He said utilizing generative AI to create robust content campaigns is a stronger and more sustainable approach compared to one-off projects that generate little impact and ROI, adding that engagement is more important than awareness metrics.

Mitigate AI Disruption Well in Advance

 As with anything, learning engages growth, often through mistakes made. The same is true with AI. Cousins noted that U.S. businesses will soon be immersed in an onslaught of misleading data. “Every election cycle increases the amount of misinformation. Now, with generative AI, it’s going to get worse as its impact will be far-reaching and can affect the stock market,” he said.  

Misrepresentation or defamatory content campaigns are a public relations crisis that will continue to spiral from negative content, creating a snowball effect, Wheate said. “The question remains whether it will adversely affect the ChatGPT response. We just don’t know that yet,” he said, citing escalating political conditions and associated media risks as reasons to support early AI integration. “Now is the time to fill your brand with strong, compelling content.”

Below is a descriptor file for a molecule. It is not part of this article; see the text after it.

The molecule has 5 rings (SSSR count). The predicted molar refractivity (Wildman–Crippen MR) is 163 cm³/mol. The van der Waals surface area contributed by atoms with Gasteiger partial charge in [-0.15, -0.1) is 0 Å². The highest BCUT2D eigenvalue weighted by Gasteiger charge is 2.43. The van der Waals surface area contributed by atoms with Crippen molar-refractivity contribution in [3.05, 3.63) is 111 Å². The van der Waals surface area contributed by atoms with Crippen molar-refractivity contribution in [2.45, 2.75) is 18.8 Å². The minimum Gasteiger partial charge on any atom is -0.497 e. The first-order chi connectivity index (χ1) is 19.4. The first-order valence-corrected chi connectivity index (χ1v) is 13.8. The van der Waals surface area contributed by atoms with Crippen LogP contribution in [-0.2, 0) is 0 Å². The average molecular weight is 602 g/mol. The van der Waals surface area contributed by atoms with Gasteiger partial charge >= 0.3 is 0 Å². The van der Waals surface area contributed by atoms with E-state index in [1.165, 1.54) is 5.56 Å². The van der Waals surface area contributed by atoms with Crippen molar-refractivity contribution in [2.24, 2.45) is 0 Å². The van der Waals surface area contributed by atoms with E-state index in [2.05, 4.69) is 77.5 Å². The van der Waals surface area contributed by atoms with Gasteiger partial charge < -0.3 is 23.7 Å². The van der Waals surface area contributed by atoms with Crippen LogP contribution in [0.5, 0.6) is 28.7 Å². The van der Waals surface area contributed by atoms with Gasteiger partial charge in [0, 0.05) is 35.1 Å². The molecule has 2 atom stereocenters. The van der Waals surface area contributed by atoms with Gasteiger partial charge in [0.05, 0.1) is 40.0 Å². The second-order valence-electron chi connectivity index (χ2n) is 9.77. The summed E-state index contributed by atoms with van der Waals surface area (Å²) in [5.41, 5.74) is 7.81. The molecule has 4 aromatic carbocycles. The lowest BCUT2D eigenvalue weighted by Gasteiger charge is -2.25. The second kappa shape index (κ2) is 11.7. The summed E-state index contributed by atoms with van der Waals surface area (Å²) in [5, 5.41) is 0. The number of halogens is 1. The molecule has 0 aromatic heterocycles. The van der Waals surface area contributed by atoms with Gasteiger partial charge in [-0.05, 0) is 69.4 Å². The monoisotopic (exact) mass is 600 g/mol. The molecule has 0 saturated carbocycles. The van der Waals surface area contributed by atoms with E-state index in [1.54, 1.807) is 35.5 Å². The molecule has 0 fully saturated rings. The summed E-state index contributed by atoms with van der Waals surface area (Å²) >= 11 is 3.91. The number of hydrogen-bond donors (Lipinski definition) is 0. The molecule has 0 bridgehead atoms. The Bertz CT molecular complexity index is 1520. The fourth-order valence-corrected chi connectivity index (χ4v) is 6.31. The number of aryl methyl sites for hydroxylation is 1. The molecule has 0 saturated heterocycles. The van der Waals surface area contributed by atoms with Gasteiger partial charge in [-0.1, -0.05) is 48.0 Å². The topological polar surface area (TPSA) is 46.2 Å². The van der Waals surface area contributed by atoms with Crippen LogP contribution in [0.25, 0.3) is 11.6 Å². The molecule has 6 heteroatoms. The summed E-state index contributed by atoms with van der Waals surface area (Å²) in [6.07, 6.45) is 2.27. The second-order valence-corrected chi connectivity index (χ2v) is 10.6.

Cousins suggested businesses have ready-to-implement debunking scripts to buffer the impact of brand reputation risks. Moreover, he said AI can help identify preeminent negative online content allowing for quick corporate response before an unsavory public relations event becomes an issue.

“We need to consider what AI will think about a company’s brand and business. To that end, content will need to align with brand integrity,” said Wheate. A business’s story will be predicated on the information generative AI has access to, he said. “We need to feed it the story well in advance. And because AI responds to the specific details of a query, the more details available, the more likely content accuracy can occur.”

Content Shifts Affect Job Roles

As AI unlocks rapid data-driven communication, productivity gains support greater opportunities, Mirkin said.

Tasks — but not necessarily job roles — may be replaced by AI, said Wheate, adding that responsibilities will shift and with it required skills will change.

“Those graduating now and within the next seven or eight years have a different skill set than professional communicators and marketers of just five years ago, even at the junior level,” stated Cousins. New job candidates are “already using generative AI to assist in their research, essays, dissertations and other content generation,” he said. While they understand and process AI better than their career-seasoned associates, Cousins said, they still need to distinguish great content from good content.

“AI isn’t going to go away. Ten years from now, it will be more prominent. Today’s early AI integration will be far different than what it will look like in the future, ultimately forcing us to do more enjoyable human jobs,” Wheate said.

(Image credit: Getty Images/We Are)

About the Author

Melanie Stern

About the Author

Melanie Stern is Manager, Communications at Institute for Supply Management®.